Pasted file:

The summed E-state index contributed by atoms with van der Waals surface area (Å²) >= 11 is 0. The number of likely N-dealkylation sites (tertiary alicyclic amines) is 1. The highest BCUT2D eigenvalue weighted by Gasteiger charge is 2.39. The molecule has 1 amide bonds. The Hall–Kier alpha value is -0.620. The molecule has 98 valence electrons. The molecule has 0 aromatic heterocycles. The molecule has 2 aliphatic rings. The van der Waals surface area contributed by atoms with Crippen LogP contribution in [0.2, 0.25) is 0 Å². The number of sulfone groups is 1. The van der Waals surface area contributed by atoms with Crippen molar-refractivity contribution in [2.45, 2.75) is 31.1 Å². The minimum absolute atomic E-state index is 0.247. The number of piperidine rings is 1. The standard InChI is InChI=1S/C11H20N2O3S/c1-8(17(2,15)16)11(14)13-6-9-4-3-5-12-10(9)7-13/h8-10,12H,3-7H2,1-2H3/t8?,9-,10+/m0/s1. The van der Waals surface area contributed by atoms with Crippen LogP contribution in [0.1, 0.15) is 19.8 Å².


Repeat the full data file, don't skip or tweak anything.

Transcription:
The summed E-state index contributed by atoms with van der Waals surface area (Å²) >= 11 is 0. The number of likely N-dealkylation sites (tertiary alicyclic amines) is 1. The highest BCUT2D eigenvalue weighted by Gasteiger charge is 2.39. The molecule has 1 amide bonds. The Hall–Kier alpha value is -0.620. The molecule has 98 valence electrons. The molecule has 0 aromatic heterocycles. The molecule has 2 aliphatic rings. The van der Waals surface area contributed by atoms with Crippen LogP contribution in [0.2, 0.25) is 0 Å². The number of sulfone groups is 1. The van der Waals surface area contributed by atoms with Crippen molar-refractivity contribution in [2.45, 2.75) is 31.1 Å². The minimum absolute atomic E-state index is 0.247. The number of piperidine rings is 1. The standard InChI is InChI=1S/C11H20N2O3S/c1-8(17(2,15)16)11(14)13-6-9-4-3-5-12-10(9)7-13/h8-10,12H,3-7H2,1-2H3/t8?,9-,10+/m0/s1. The van der Waals surface area contributed by atoms with Crippen LogP contribution in [0.1, 0.15) is 19.8 Å².